The reality is that this modern utility, which has become pretty much essential to life, makes our railways look efficient.
I have been on and off with my BT broadband connection for two weeks. Watching BT react to this has been fascinating. They have, naturally, tried to use technology as their first line of support, so have good online and desktop tools to figure out where the problem is. Kudos for that.
Then they start to fall apart. There’s a helpline, online help, a social team to deal with Twitter criticism, and eventually you end up at an Indian call center. The operatives there are very intelligent and well trained and clearly have good automated tools for testing lines, etc… And if they cannot fix things they escalate to a second level team and then this gets escalated to the engineers at Open Reach, who are a supplier to BT Broadband despite being part of the same company.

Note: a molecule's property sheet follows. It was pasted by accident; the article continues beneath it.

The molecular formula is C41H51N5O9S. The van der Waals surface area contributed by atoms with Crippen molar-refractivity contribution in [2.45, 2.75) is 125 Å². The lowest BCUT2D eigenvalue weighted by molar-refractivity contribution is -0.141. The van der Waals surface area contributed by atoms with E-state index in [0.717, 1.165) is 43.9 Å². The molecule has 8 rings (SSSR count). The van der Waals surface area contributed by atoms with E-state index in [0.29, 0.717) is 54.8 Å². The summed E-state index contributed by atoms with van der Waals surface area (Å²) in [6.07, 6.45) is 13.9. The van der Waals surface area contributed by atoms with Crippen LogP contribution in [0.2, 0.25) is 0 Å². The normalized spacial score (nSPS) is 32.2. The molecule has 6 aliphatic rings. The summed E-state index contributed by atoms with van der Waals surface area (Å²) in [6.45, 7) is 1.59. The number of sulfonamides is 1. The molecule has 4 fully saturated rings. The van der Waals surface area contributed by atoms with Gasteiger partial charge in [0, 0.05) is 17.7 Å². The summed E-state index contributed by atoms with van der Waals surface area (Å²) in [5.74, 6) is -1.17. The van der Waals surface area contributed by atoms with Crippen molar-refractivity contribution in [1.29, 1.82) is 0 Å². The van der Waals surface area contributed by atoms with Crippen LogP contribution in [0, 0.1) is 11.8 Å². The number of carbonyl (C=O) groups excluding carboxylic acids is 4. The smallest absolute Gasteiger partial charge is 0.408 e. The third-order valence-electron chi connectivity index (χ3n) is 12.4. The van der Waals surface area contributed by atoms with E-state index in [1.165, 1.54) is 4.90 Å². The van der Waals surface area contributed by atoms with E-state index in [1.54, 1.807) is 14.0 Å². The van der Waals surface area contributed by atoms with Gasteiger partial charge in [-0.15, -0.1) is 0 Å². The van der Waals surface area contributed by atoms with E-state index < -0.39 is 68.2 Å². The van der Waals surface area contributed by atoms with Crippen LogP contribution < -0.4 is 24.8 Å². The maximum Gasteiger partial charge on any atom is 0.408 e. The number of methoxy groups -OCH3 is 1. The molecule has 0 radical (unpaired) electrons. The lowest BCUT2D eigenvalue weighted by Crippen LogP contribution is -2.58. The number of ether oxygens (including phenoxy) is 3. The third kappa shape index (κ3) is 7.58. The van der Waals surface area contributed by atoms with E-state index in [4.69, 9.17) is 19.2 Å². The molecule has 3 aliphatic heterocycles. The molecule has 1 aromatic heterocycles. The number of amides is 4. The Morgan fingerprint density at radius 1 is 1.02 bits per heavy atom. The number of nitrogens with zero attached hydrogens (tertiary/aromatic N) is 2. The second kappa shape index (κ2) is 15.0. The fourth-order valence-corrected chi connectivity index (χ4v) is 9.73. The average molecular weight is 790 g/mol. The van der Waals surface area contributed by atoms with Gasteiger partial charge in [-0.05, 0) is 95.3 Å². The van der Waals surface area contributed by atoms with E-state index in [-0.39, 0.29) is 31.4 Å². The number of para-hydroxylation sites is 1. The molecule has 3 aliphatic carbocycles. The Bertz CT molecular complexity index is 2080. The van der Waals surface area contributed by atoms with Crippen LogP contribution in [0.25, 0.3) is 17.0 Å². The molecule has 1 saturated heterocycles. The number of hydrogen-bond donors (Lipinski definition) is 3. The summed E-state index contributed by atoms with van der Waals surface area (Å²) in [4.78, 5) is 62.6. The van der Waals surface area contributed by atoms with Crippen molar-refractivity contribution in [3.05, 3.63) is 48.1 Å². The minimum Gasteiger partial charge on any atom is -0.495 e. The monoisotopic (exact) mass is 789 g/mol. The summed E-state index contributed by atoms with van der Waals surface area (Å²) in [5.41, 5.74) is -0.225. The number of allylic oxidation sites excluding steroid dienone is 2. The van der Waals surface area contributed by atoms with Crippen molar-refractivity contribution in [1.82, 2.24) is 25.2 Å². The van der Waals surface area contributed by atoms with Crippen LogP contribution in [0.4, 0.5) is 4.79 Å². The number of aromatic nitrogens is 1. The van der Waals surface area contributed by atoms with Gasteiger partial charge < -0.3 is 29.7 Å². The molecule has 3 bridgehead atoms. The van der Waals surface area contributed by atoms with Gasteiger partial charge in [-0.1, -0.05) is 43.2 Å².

But the trouble is that all of these support systems and pathways begin to disintegrate if there is a real problem. I suspect that we have a local problem with water ingress in a cabinet or on the lines that is causing the outage. The Indian support boosted the line and this helped. Then our connection went again when it rained.
This is a difficult problem to troubleshoot, but at the end of the day I’m a customer who can’t work.. My wife, who works for Google, says her colleagues finds this riddiculous, living in what is called the UK’s ‘Silicon Valley’. She therefore has to battle on another monopoly pretending to be a business (Great Western Railway) to get to work.
But this is a bigger problem for OFCOM, the UK regulator (and equivalent to FCC). I could switch to Sky or TalkTalk or any other provider and the problem would not go away. There is only one line coming into this house and BT provide it. (Unfortunately I live in a part of town not covered by the excellent Virgin Media, who provided me with a brilliant service in London for over a decade).
I am able to post this criticism thanks to my EE mobile. Just have a look at this: